The Qualifications and Credit Framework (QCF) is a unitised qualification framework underpinned by a system of credit accumulation and transfer. Every unit on the framework will have a level and a credit value which is based on the notional learning hours for that specific unit (for further information see the section: What is credit?). The QCF is designed to allow learners to achieve credit for individual units or qualifications, providing learners with the opportunity to accumulate credit at their own pace and use it to claim for a qualification when they are ready.
Qualifications within the QCF
There are three sizes of qualifications in the QCF:
- Awards (1-12 credits)
- Certificates (13-36 credits)
- Diplomas (37 credits or more)
It is possible to have all three of these qualifications at each level, for example, Level 1 Award, Certificate or Diploma in Business Skills. This is because the classification of the qualification as an Award, Certificate or Diploma refers to the size of the qualification, not the level of difficulty.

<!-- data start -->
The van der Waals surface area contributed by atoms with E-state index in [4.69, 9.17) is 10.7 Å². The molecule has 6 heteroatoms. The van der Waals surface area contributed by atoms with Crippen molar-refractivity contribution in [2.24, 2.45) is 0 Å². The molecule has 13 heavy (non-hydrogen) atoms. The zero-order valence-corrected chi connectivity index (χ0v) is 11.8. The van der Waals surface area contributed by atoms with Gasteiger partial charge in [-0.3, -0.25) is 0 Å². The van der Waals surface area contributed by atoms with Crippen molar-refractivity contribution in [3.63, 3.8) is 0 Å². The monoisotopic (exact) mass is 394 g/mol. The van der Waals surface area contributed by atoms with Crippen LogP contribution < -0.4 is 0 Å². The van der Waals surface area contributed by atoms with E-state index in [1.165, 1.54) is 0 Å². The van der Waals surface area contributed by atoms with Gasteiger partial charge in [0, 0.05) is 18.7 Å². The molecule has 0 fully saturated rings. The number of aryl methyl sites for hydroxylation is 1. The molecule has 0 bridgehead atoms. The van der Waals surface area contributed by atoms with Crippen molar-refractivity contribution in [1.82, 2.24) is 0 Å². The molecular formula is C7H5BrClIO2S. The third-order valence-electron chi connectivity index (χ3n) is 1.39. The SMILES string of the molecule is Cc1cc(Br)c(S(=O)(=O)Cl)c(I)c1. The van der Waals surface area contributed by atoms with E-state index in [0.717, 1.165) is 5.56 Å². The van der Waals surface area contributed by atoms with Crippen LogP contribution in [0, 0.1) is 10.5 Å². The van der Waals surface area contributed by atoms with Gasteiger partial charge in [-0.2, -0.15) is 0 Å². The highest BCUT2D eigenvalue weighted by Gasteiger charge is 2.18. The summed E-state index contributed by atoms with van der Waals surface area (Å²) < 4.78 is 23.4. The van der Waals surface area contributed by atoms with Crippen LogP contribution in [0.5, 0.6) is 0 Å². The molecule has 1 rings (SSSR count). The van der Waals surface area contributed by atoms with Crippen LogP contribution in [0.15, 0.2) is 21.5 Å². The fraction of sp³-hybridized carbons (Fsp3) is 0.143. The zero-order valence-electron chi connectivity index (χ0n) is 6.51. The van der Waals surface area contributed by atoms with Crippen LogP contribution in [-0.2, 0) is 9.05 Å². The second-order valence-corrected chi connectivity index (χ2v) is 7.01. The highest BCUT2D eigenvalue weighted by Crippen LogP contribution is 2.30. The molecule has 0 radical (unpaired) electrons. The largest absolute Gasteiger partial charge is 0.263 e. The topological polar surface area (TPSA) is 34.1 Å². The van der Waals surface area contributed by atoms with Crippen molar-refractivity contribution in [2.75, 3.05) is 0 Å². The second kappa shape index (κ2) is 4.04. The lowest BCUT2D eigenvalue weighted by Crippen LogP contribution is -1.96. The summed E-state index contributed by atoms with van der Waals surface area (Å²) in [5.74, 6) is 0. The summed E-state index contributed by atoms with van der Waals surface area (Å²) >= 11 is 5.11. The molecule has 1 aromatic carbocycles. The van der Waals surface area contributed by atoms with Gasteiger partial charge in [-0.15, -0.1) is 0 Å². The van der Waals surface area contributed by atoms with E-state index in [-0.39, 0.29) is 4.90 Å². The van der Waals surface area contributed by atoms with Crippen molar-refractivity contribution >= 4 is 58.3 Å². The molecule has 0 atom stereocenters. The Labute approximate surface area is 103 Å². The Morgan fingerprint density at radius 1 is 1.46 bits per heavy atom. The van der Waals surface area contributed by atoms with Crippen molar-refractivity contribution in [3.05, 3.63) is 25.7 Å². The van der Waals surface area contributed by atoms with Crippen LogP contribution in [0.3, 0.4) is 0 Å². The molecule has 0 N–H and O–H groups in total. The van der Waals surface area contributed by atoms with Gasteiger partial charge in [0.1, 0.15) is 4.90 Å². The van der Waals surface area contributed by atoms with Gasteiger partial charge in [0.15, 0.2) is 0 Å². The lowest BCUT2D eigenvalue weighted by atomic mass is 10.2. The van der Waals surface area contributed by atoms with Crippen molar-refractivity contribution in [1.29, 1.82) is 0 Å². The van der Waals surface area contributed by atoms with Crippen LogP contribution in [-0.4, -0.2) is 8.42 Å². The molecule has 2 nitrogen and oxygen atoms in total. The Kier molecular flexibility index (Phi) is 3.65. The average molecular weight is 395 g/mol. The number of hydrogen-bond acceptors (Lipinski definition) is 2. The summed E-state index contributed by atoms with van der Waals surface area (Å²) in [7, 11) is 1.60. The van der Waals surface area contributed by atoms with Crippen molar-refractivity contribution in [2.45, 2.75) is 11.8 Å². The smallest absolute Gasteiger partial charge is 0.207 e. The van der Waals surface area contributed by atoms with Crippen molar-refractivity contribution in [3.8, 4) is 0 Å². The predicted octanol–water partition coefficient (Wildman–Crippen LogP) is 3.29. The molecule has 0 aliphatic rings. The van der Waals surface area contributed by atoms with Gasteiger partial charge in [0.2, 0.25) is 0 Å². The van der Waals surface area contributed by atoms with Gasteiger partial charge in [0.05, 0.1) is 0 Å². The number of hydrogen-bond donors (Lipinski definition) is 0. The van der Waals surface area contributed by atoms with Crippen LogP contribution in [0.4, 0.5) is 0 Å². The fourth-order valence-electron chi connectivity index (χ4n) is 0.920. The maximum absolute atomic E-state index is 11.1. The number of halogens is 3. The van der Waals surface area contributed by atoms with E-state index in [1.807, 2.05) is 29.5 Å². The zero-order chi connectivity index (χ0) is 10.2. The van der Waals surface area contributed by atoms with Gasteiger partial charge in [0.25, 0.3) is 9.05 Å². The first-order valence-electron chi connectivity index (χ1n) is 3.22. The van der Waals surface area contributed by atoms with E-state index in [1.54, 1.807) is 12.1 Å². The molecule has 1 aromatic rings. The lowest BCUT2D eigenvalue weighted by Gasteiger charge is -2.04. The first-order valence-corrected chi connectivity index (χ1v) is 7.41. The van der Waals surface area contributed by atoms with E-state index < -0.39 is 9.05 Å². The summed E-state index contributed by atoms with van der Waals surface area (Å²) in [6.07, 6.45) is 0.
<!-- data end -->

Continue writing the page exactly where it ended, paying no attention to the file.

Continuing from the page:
Each qualification title will contain the level of qualification (e.g. Entry 2), the size (award/certificate/diploma) and details indicating the content of qualification.
- Level 2 Award in Business Skills
- Level 1 Certificate in IT Users (ITQ)
What is a credit?
Every unit and qualification on the QCF has been given a credit value, which denotes the number of credits that will be awarded to each candidate who successfully completes the unit or qualification.
- 1 credit represents 10 notional learning hours
Notional learning hours represent the amount of time a learner is expected to take, on average, to complete the learning outcomes of the unit to the standard required within the assessment criteria. It is important to note that notional learning hours are not the same as guided learning hours (GLH).GLH represent the hours during which a tutor or trainer is present and contributing to the learning process. Notional learning hours represent the hours which are needed to successfully cover all the learning required to achieve the unit, either guided or independently.
Rules of Combination
Every qualification on the QCF is structured through rules of combination. Rules of combination are important because they define the number of credits which need to be achieved and where these credits must come from in order for a learner to achieve the qualification. Rules of combination also state what the potential is for learners to transfer credits between qualifications and awarding bodies.
The rules of combination for the Assessing and Quality Assuring Qualifications are included in the student support pack.